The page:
On gross necropsy of dead pups and kittens, the liver and spleen were enlarged and soft in consistency.116 In the liver, faint gray to yellow foci, 1 mm in diameter, were surrounded by thin hyperemic borders. Petechial and ecchymotic hemorrhages were found on the serosal surfaces of the heart, abdominal lymph nodes, and mucosal surfaces of the gastrointestinal tract. Histologically, hepatocellular necrosis has been the most consistent finding. In less severe areas, foci of necrosis are evident, whereas in the most severe cases, the entire liver is necrotic with little normal parenchyma. Multifocal inflammation and necrosis have been evident in the myocardium. Perivascular nonsuppurative meningoencephalitis, characteristic of other arboviral infections, was found in the CNS. Lesions in experimentally infected dogs and cats did not show characteristic intrahepatic eosinophilic cytoplasmic inclusions or Councilmanlike bodies observed in other hosts.116


Orbiviruses are one of nine genera in the family Reoviridae. Dogs, which can be infected subclinically with African horse sickness virus, develop a serologic response and a viremia enabling them to transmit the infection.44,141 They are thought to acquire infection naturally and suffer illness and death from eating infected horse meat or from bites of infected Culicoides midges.76 Abortion in pregnant bitches and their subsequent death have occurred 7 to 9 days after vaccination with a blue-tongue virus-contaminated, modified live virus combination canine vaccine.1,52,52 Lesions in the dam consisted of interstitial pneumonia, myocardial degeneration, hepatic vasculitis, and renal glomerulitis.52 Natural disease with this virus in dogs is unlikely based on the observed low seropositivity of dogs tested in endemic areas.77


Flaviviruses are small, icosahedral, enveloped virions (45 to 60 nm diameter; 45 nm for West Nile virus (WNV) with a single-stranded, positive-sense RNA genome.122 The genus type species is the yellow fever virus (flavi, Latin for “yellow”); the genus also includes the St. Louis encephalitis virus, which serologically cross-reacts with WNV.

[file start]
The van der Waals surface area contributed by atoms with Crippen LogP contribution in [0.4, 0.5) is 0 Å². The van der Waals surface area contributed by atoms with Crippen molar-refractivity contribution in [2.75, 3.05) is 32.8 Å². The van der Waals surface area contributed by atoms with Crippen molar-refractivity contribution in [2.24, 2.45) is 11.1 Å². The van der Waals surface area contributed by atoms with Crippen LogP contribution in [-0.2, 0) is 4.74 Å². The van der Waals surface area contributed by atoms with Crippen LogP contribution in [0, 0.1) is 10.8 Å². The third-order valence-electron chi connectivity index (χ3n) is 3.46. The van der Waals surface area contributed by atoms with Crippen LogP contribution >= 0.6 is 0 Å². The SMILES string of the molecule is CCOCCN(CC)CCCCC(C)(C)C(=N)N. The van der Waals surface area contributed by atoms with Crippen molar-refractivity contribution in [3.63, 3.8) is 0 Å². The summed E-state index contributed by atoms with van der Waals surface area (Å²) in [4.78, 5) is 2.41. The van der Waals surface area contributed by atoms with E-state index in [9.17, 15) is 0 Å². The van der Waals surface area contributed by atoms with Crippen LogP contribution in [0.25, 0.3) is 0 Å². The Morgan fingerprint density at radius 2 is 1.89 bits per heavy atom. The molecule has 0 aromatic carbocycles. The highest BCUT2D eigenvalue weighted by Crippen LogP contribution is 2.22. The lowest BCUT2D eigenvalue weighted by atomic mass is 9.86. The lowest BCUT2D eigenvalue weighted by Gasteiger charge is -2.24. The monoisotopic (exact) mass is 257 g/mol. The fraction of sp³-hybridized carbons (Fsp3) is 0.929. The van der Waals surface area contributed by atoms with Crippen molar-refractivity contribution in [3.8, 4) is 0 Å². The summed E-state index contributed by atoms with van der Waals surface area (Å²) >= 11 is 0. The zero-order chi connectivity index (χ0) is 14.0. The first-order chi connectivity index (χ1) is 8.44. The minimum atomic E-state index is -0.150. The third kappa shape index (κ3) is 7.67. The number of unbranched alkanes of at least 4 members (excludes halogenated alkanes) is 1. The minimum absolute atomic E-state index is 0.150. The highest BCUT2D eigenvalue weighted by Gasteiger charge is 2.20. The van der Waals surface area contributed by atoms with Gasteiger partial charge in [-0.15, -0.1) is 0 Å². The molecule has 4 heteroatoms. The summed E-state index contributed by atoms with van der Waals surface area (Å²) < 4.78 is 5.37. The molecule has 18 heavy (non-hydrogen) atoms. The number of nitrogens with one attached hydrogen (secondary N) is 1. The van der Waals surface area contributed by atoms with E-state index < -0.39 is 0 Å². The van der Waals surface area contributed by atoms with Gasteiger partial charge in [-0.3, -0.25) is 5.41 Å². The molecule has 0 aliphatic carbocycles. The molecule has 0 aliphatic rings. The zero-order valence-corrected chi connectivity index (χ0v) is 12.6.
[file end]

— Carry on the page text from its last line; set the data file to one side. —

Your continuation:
Saint Louis encephalitis, Murray Valley encephalitis, and Kunjin viruses, along with other closely related viruses, belong to the Japanese encephalitis serocomplex. Infections caused by these viruses are maintained in nature by cycles involving birds as vertebrate hosts and predominantly Culex mosquitoes as vectors. Although dogs appear resistant to Saint Louis encephalitis virus, serosurveys have demonstrated that they develop antibody during human epidemics, suggesting subclinical infection. Parenteral inoculation of Japanese encephalitis virus resulted in subclinical infection, but intracranial inoculation resulted in encephalitis with corresponding neurologic deficits.79 Dogs have developed fever, viremia, and serologic response to Powassan virus.56 Wesselsbron virus was isolated from the CNS of a dog with encephalitis.149 Inoculation of brain tissue from this animal into naïve dogs produced seroconversion, viremia, and transient paralysis in one dog. Yellow fever virus has produced a transient viremia in cats after inoculation; however, puppies could not be productively infected, even when splenectomized. European tick-borne encephalitis and louping-ill—two tick-transmitted flavivirus infections that can infect dogs—are discussed later in this chapter.

Cats have been reported to be refractory to Saint Louis encephalitis virus because they do not develop a humoral immune response after experimental infection and have not shown measurable antibody levels in field serosurveys.94 Cats do develop antibodies to Powassan virus.94

West Nile Virus Infection

Richard A. Bowen and Craig E. Greene


WNV is a mosquito-borne virus in the family Flaviviridae, genus Flavivirus, and a member of the Japanese encephalitis serocomplex, which includes such notable pathogens as Japanese encephalitis, Murray Valley encephalitis, and St. Louis encephalitis viruses. WNV was originally isolated in 1937 from a febrile woman in the West Nile area of Uganda. Two major genetic lineages of WNV are recognized. The virus now endemic in North America is a member of lineage 1 and is most closely related to an isolate from an outbreak in Israeli geese in 1998; it has caused massive outbreaks of disease in birds, horses, and humans.5,15,19,100 Lineage 2 WNV has been recognized as a cause of human and equine neurologic disease, and avian mortality, in South Africa and central Europe.11,23,51,169 Three additional lineages of WNV have been proposed, based on viruses isolated from Europe, Russia, and India.10,22


WNV is one of the most broadly distributed arboviruses, occurring in Africa, the Middle East, Asia, Australia (the Kunjin variant), and North, Central, and South America; it also is seen with some frequency in parts of Europe. WNV is maintained in a bird-mosquito-bird sylvatic cycle and spills over into populations of mammals, which are generally dead-end hosts.* In the 1990s, several outbreaks with neurologic disease in humans and horses occurred in Europe and the Middle East, and a 1998 outbreak in Israel was the first reported outbreak with substantial avian mortality.9,32,91,121 WNV was not recognized in the Western Hemisphere before its emergence in New York City in 1999. Subsequently, WNV spread with astonishing speed across the United States, and into Canada, Mexico, and Central and South America.69,162